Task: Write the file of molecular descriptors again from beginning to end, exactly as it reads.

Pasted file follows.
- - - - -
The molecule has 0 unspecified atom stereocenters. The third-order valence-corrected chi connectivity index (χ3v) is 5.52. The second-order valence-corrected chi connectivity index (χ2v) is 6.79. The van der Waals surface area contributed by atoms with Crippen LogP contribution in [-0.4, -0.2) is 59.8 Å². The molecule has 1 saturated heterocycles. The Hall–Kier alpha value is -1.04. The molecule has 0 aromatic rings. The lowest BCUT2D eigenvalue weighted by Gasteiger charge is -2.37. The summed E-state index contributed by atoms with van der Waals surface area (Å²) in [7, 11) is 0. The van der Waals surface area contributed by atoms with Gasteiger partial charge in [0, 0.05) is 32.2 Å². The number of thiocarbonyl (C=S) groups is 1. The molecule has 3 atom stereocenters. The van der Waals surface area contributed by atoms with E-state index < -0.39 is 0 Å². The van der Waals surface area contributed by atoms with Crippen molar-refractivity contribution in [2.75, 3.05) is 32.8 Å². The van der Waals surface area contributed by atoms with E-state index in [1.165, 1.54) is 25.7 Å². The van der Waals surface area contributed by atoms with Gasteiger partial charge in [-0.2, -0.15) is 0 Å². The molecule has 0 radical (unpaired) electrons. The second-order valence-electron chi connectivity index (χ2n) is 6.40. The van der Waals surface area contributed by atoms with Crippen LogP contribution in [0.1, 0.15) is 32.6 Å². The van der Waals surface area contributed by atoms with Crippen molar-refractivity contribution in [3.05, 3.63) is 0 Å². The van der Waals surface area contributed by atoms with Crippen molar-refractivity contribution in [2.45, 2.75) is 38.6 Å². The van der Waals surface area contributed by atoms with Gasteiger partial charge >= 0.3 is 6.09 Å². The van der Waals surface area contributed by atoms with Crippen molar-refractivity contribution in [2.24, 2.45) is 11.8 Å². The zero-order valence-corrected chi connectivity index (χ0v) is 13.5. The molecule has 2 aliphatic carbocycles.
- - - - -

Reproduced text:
The molecule has 0 unspecified atom stereocenters. The third-order valence-corrected chi connectivity index (χ3v) is 5.52. The second-order valence-corrected chi connectivity index (χ2v) is 6.79. The van der Waals surface area contributed by atoms with Crippen LogP contribution in [-0.4, -0.2) is 59.8 Å². The molecule has 1 saturated heterocycles. The Hall–Kier alpha value is -1.04. The molecule has 0 aromatic rings. The lowest BCUT2D eigenvalue weighted by Gasteiger charge is -2.37. The summed E-state index contributed by atoms with van der Waals surface area (Å²) in [7, 11) is 0. The van der Waals surface area contributed by atoms with Gasteiger partial charge in [0, 0.05) is 32.2 Å². The number of thiocarbonyl (C=S) groups is 1. The molecule has 3 atom stereocenters. The van der Waals surface area contributed by atoms with E-state index < -0.39 is 0 Å². The van der Waals surface area contributed by atoms with Crippen molar-refractivity contribution in [2.75, 3.05) is 32.8 Å². The van der Waals surface area contributed by atoms with E-state index in [1.165, 1.54) is 25.7 Å². The van der Waals surface area contributed by atoms with Gasteiger partial charge in [-0.2, -0.15) is 0 Å². The molecule has 0 radical (unpaired) electrons. The second-order valence-electron chi connectivity index (χ2n) is 6.40. The van der Waals surface area contributed by atoms with Crippen LogP contribution in [0.1, 0.15) is 32.6 Å². The van der Waals surface area contributed by atoms with Crippen molar-refractivity contribution in [3.05, 3.63) is 0 Å². The van der Waals surface area contributed by atoms with Crippen molar-refractivity contribution in [2.45, 2.75) is 38.6 Å². The van der Waals surface area contributed by atoms with Gasteiger partial charge >= 0.3 is 6.09 Å². The van der Waals surface area contributed by atoms with Crippen molar-refractivity contribution in [2.24, 2.45) is 11.8 Å². The zero-order valence-corrected chi connectivity index (χ0v) is 13.5. The molecule has 2 aliphatic carbocycles.